An attempt has been made to study the effect of the lapse of time on the cell count of the cerebrospinal fluid in the preparalytic stage of acute poliomyelitic infection. The study has yielded results that suggest the presence of some cytolytic factor particularly active toward the multilobed cells which has not been described previously. The literature has been reviewed, and an effort has been made to explain why conflicting views have been held regarding the advisability of immediate cell counts in all cases in which lumbar puncture is performed for diagnostic purposes.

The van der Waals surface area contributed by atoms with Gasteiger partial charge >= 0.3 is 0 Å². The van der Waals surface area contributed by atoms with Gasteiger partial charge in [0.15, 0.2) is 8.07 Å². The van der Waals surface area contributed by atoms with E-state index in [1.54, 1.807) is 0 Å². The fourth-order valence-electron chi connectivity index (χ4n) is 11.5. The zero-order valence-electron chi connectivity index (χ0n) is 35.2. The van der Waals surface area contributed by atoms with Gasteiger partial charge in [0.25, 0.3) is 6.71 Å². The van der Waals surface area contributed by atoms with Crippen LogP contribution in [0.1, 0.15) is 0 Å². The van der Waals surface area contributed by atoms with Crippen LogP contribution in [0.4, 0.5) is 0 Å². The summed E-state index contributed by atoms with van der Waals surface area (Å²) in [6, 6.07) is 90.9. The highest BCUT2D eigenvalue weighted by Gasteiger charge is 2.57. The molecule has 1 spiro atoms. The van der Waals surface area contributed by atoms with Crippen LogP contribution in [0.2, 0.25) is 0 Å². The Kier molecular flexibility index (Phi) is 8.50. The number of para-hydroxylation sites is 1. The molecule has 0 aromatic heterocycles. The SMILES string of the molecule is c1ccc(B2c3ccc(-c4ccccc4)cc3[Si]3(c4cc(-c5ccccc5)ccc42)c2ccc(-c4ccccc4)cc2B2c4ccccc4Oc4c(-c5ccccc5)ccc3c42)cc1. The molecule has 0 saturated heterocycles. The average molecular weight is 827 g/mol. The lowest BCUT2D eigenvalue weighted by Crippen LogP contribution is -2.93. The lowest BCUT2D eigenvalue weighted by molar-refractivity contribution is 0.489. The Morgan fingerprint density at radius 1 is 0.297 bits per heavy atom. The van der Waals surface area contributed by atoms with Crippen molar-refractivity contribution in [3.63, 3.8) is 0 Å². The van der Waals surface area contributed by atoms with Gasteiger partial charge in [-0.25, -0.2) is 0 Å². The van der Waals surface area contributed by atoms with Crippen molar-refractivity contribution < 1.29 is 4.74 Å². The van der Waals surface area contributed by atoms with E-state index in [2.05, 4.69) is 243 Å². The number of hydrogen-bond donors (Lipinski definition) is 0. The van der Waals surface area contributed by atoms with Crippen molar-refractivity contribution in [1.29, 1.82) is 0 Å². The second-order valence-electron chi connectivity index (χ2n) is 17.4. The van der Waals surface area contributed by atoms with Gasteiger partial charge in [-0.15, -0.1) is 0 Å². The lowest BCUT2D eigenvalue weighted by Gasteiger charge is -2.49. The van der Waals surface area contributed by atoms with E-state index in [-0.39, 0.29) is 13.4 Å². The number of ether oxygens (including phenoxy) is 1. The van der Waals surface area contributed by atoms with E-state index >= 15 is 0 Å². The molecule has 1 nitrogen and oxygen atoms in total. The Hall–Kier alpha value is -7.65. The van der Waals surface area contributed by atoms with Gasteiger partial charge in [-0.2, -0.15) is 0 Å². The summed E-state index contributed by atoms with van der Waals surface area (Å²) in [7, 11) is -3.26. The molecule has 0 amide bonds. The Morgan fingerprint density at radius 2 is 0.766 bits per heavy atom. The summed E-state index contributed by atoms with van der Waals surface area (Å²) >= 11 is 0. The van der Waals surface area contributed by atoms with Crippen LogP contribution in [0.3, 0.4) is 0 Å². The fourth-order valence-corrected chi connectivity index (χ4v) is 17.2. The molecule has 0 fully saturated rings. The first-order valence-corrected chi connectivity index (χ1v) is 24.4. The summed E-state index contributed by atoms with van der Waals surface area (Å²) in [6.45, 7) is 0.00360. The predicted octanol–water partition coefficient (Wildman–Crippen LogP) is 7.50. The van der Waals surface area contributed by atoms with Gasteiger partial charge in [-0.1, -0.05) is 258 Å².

Wynn,1 after examining eighty specimens of spinal fluid up to fifteen hours after lumbar puncture, concluded that the cells in clear fluids collected in clean test tubes and tightly stoppered might, in the absence of macroscopic pellicle, sediment or web, and if thoroughly mixed, be safely counted at any time up to fifteen hours. Amoss2